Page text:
Rudraksha meaning葉he eye of Rudra [Shiva] is considered to be the most potent manifestation of the Cosmic Force. Rudraksha is a Sanskrit compound consisting of the name Rudra (“Shiva”) and aksha (“eye”).Rudraksha is a large evergreen broad-leaved tree whose seed is traditionally used for prayer beads in Hinduism. These beads are the seeds of the Rudraksha fruit obtained from Rudraksha trees. The Rudraksha tree is botanically known as ELAEOCARPUS GANITRUS ROXB. Its English name is UTRASUM BEAD TREE. Rudraksha seeds are covered by an outer shell of blue color when fully ripe, and for this reason are also known as blueberry beads. The blue color is derived not from pigment but is structural. It is an evergreen tree that grows quickly.
Rudraksha Tree starts bearing fruit in three to four years. As the tree matures, the roots buttress rising up narrowly near the trunk and radiating out along the surface of the ground. There are clefts called Mukhi on the surface of the beads. The number of Mukhi on the surface of a Rudraksha beads helps in determining its quality. According to the number of Mukhi the Rudraksha bead ranges from single face to a several faced bead. Rudraksha grows in the area from the Gangetic Plain in foothills of the Himalayas to South-East Asia, Indonesia, New Guinea to Australia, Guam, and Hawaii. Around 70% of the Rudraksha trees are found in Indonesia, 25% in Nepal and 5% in India. Considered a major stress reliever, reducing circulatory problems and of course as the best beads, the berry (Elaeocarpus Ganitrus) was first spotted in Indonesia and is now grown in Nepal and Hardware.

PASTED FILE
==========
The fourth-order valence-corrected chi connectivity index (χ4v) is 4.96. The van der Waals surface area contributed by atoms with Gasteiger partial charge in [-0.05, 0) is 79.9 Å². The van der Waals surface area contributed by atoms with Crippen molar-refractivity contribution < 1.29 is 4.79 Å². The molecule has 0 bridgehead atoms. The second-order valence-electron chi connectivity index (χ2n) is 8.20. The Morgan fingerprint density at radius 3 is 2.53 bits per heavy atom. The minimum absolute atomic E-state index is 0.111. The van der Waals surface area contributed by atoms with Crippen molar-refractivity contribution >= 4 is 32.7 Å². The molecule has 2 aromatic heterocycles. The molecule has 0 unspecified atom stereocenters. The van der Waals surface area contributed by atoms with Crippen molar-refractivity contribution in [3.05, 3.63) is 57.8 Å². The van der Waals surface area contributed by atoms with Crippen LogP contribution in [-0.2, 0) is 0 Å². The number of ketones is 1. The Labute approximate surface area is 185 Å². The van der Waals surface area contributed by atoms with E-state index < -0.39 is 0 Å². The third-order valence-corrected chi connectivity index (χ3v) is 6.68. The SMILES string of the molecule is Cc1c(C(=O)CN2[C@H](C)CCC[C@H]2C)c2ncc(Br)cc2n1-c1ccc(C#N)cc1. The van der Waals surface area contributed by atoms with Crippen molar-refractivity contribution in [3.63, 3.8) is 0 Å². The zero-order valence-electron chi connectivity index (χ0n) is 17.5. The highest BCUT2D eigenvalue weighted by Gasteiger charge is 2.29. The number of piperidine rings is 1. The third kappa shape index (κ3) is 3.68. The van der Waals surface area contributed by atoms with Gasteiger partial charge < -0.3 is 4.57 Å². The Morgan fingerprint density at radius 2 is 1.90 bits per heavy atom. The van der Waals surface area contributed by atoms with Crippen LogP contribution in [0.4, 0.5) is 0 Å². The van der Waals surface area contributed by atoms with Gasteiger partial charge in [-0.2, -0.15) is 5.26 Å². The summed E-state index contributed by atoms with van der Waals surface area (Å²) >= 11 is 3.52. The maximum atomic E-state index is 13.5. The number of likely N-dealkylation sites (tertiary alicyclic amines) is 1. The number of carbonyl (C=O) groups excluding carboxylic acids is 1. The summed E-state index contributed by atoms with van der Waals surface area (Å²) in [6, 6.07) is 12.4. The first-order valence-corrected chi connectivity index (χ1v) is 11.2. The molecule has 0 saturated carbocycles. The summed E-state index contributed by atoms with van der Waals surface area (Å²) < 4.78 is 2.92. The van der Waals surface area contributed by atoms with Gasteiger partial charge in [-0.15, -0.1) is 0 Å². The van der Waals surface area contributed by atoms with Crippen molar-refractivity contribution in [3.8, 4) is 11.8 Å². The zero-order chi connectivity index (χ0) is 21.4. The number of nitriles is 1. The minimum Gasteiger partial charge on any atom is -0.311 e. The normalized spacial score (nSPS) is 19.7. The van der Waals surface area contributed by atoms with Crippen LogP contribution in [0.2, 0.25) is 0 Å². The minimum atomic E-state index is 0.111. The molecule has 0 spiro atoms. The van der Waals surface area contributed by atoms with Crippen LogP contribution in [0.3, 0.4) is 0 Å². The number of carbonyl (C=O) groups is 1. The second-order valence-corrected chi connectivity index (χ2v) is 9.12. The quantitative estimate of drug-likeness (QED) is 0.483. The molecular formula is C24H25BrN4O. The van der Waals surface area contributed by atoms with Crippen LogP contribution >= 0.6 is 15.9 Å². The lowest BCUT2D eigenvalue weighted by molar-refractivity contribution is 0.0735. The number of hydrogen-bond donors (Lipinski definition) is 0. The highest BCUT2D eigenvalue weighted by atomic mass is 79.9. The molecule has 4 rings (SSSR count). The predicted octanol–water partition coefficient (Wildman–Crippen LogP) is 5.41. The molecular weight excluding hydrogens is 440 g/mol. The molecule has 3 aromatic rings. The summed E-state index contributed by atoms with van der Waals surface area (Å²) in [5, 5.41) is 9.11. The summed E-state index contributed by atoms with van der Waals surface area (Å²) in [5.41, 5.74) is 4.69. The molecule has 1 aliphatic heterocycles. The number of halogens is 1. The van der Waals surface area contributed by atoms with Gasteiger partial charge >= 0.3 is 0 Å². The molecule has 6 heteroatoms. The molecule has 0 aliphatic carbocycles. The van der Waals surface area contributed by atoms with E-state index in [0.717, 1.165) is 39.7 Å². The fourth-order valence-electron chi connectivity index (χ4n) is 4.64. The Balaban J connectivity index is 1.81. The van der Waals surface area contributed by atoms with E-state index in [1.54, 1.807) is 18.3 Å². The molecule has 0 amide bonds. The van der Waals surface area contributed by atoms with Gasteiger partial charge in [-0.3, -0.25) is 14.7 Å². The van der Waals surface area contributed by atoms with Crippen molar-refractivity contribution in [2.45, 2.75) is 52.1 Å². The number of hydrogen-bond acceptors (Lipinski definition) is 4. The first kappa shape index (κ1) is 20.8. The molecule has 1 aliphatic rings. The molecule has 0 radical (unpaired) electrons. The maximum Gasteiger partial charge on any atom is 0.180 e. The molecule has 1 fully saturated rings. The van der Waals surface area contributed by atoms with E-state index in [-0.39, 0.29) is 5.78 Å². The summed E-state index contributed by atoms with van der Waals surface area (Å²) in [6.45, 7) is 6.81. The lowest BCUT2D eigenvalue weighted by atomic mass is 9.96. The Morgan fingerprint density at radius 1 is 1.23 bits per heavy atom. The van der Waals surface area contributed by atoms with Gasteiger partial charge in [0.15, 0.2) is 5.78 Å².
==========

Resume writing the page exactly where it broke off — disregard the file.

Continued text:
Relegious use of Rudraksha
Rudraksha beads are the material from which malas (108 beads in number) are made. Asians have used Rudraksha beads traditionally. Asian Yogis and Monks found that merely wearing the Rudraksha beads gave them astonishingly tremendous amount of tranquility, concentration that helped them meditate for a long period of time with spectacular control over their mind. Rudraksha is also used for treatment of various diseases in traditional Indian medicine. The seeds show variation in the number of grooves on their surface, and are classified on the basis of the number of divisions that they have. Different qualities are attributed to the rudraksha based on the number of grooves, or ‘faces’ that it has. Rudraksha comes from 1 to 38 mukhis, but Rudraksha of 1 to 14 mukhis are commonly found. The five-faced Rudraksha are found easily and abundantly. One mukhi Rudraksha is extremely rare Rudraksha. Depending upon the availability and production of Rudraksha different prices have been allocated for different mukhi Rudraksha
Types of Rudraksha